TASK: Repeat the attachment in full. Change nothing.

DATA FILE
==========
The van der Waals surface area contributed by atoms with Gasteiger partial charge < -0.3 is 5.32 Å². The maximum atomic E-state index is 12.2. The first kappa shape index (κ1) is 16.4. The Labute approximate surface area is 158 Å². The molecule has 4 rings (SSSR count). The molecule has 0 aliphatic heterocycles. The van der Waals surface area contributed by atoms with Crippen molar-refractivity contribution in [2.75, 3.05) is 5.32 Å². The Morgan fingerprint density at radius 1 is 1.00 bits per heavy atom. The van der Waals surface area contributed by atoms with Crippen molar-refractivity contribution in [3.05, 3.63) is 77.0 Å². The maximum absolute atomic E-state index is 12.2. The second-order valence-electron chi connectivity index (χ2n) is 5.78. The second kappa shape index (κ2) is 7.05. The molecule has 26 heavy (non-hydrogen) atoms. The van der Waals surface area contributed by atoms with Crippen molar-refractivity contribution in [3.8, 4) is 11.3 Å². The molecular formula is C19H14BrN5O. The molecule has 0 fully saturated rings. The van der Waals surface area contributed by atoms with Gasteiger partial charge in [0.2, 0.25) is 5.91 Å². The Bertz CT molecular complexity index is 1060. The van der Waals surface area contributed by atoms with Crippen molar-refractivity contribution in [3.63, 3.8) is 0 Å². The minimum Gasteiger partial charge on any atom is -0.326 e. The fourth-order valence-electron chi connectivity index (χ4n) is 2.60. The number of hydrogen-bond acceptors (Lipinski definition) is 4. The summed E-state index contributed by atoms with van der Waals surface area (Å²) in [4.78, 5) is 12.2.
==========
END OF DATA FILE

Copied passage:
The van der Waals surface area contributed by atoms with Gasteiger partial charge < -0.3 is 5.32 Å². The maximum atomic E-state index is 12.2. The first kappa shape index (κ1) is 16.4. The Labute approximate surface area is 158 Å². The molecule has 4 rings (SSSR count). The molecule has 0 aliphatic heterocycles. The van der Waals surface area contributed by atoms with Crippen molar-refractivity contribution in [2.75, 3.05) is 5.32 Å². The Morgan fingerprint density at radius 1 is 1.00 bits per heavy atom. The van der Waals surface area contributed by atoms with Crippen molar-refractivity contribution in [3.05, 3.63) is 77.0 Å². The maximum absolute atomic E-state index is 12.2. The second-order valence-electron chi connectivity index (χ2n) is 5.78. The second kappa shape index (κ2) is 7.05. The molecule has 26 heavy (non-hydrogen) atoms. The van der Waals surface area contributed by atoms with Crippen molar-refractivity contribution in [3.8, 4) is 11.3 Å². The molecular formula is C19H14BrN5O. The molecule has 0 fully saturated rings. The van der Waals surface area contributed by atoms with Gasteiger partial charge in [0.2, 0.25) is 5.91 Å². The Bertz CT molecular complexity index is 1060. The van der Waals surface area contributed by atoms with Crippen molar-refractivity contribution in [3.63, 3.8) is 0 Å². The minimum Gasteiger partial charge on any atom is -0.326 e. The fourth-order valence-electron chi connectivity index (χ4n) is 2.60. The number of hydrogen-bond acceptors (Lipinski definition) is 4. The summed E-state index contributed by atoms with van der Waals surface area (Å²) in [4.78, 5) is 12.2.